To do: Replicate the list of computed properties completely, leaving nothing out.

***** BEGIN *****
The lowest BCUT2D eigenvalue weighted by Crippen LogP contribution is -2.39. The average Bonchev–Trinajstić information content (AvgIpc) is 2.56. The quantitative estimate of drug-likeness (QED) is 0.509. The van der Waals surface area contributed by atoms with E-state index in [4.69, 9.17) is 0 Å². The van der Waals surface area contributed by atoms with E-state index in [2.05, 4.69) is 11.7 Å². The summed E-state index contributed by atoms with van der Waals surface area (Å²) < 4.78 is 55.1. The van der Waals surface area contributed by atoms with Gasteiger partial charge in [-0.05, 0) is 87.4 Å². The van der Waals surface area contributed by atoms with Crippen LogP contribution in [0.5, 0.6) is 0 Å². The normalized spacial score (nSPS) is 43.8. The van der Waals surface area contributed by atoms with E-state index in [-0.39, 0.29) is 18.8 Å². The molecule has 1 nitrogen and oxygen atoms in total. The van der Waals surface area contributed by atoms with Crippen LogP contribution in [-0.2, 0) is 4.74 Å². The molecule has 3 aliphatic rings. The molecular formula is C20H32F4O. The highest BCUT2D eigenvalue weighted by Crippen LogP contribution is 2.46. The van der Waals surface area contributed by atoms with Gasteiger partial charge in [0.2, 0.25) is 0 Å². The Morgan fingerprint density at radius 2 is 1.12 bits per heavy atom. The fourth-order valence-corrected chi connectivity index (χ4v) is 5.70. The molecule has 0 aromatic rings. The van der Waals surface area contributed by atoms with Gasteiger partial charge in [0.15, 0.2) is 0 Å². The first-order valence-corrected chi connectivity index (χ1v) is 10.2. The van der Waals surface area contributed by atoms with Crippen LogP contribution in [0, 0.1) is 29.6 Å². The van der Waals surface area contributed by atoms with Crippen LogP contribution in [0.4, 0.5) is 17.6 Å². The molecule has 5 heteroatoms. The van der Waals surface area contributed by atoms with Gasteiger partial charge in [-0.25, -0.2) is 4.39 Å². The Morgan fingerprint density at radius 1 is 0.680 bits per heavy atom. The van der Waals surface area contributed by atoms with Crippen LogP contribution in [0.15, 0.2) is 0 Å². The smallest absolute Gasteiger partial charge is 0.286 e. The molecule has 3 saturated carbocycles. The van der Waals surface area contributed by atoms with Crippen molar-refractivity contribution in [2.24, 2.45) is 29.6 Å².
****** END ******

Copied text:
The lowest BCUT2D eigenvalue weighted by Crippen LogP contribution is -2.39. The average Bonchev–Trinajstić information content (AvgIpc) is 2.56. The quantitative estimate of drug-likeness (QED) is 0.509. The van der Waals surface area contributed by atoms with E-state index in [4.69, 9.17) is 0 Å². The van der Waals surface area contributed by atoms with E-state index in [2.05, 4.69) is 11.7 Å². The summed E-state index contributed by atoms with van der Waals surface area (Å²) < 4.78 is 55.1. The van der Waals surface area contributed by atoms with Gasteiger partial charge in [-0.05, 0) is 87.4 Å². The van der Waals surface area contributed by atoms with Crippen LogP contribution in [0.5, 0.6) is 0 Å². The normalized spacial score (nSPS) is 43.8. The van der Waals surface area contributed by atoms with E-state index in [-0.39, 0.29) is 18.8 Å². The molecule has 1 nitrogen and oxygen atoms in total. The van der Waals surface area contributed by atoms with Crippen LogP contribution in [-0.2, 0) is 4.74 Å². The molecule has 3 aliphatic rings. The molecular formula is C20H32F4O. The highest BCUT2D eigenvalue weighted by Crippen LogP contribution is 2.46. The van der Waals surface area contributed by atoms with Gasteiger partial charge in [0.2, 0.25) is 0 Å². The Morgan fingerprint density at radius 2 is 1.12 bits per heavy atom. The fourth-order valence-corrected chi connectivity index (χ4v) is 5.70. The molecule has 0 aromatic rings. The van der Waals surface area contributed by atoms with Gasteiger partial charge in [0.15, 0.2) is 0 Å². The first-order valence-corrected chi connectivity index (χ1v) is 10.2. The van der Waals surface area contributed by atoms with Crippen LogP contribution in [0, 0.1) is 29.6 Å². The van der Waals surface area contributed by atoms with Crippen LogP contribution in [0.4, 0.5) is 17.6 Å². The molecule has 5 heteroatoms. The van der Waals surface area contributed by atoms with Gasteiger partial charge in [-0.25, -0.2) is 4.39 Å². The Morgan fingerprint density at radius 1 is 0.680 bits per heavy atom. The van der Waals surface area contributed by atoms with Crippen LogP contribution in [0.15, 0.2) is 0 Å². The smallest absolute Gasteiger partial charge is 0.286 e. The molecule has 3 saturated carbocycles. The van der Waals surface area contributed by atoms with Crippen molar-refractivity contribution in [2.24, 2.45) is 29.6 Å².